An early photograph with Rev. Jessie Jackson and activist Bishop Brookins.
Funeral services for Bishop Hamel Hartford “H.H.” Brookins, a retired pastor of the First African Methodist Episcopal Church of Los Angeles, were scheduled for Friday at the church.
Brookins, 86, had played a major role as a civil rights leader and a political kingmaker. He died May 22 at his home in Los Angeles.
Bishop Brookins marched with the Rev. Dr. Martin Luther King Jr. in the South. He helped start the political career of Tom Bradley, a five-term Los Angeles mayor, and he was a principal strategist in the Rev. Jesse Jackson’s 1984 presidential campaign.
He called Jackson’s presidential bid “the best thing since ice cream.”
Rev. Edgar E. Boyd, pastor of Bethel AME Church in San Francisco, remembered Brookins “as a man who had more to do with my ministerial career than I am able to articulate.”
“Unique in his own charismatic style,” Brookins was a national religious leader, who played a pivotal role in shaping the future of the political landscape for Black Politicians from California all the way to Washington, said Rev. Boyd.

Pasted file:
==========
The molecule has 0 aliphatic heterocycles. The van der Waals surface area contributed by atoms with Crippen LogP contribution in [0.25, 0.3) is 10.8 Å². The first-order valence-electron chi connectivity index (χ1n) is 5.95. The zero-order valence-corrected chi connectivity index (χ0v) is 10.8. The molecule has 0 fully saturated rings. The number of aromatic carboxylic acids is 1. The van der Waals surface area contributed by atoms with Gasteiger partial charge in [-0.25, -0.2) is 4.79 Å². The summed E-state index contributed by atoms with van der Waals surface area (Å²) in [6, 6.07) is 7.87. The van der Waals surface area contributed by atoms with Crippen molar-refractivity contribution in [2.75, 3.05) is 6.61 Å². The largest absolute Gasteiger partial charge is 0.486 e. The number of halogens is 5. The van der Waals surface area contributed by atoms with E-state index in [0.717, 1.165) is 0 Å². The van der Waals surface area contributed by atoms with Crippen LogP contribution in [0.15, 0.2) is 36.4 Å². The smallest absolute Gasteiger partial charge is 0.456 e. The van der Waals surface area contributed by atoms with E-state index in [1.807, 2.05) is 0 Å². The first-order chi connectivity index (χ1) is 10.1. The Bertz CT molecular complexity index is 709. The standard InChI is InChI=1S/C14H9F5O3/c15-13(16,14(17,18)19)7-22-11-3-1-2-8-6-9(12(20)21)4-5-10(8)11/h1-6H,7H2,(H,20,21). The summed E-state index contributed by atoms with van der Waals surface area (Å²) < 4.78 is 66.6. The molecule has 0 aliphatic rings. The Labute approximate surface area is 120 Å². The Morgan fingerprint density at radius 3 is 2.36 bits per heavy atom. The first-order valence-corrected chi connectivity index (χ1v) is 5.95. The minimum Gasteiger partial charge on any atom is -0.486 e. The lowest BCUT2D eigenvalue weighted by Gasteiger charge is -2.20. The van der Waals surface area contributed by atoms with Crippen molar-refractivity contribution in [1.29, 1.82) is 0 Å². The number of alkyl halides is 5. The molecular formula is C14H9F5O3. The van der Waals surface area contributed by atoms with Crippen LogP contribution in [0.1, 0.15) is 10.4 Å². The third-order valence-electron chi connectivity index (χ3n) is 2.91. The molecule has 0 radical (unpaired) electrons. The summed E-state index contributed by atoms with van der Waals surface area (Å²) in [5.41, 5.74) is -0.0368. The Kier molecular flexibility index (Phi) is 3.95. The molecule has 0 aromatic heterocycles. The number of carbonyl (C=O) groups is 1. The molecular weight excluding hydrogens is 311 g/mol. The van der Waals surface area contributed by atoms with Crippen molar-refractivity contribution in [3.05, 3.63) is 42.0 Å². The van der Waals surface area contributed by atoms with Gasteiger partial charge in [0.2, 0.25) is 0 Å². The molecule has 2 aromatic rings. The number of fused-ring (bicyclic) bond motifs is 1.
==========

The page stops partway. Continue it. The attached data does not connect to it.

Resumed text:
“Bishop Brookins was my mentor,” Rev. Boyd said. “I received six pastoral appointments under his leadership, the last one in 1982, to Brookins AME Church in Oakland, where I led the congregation in relocating and building the present sanctuary building at 73rd and Arthur Streets.
Bishop Brookins brought a Renaissance of “Spiritual Jubilee” to the AME and other Black religious communions in California and to Western USA, Rev. Boyd said. “As a renowned pulpiteer, his style of preaching and worship, mixed with the lore of political wisdom, provided a bridge to move the civil rights gains from the halls of Congress in Washington during the 1960s, into the communities and neighborhoods.”
Brookins was born in Yazoo City, Miss., on June 8, 1925, the seventh of 10 children of sharecroppers. He attended Campbell College in Jackson, Miss., where he became pastor of his first church.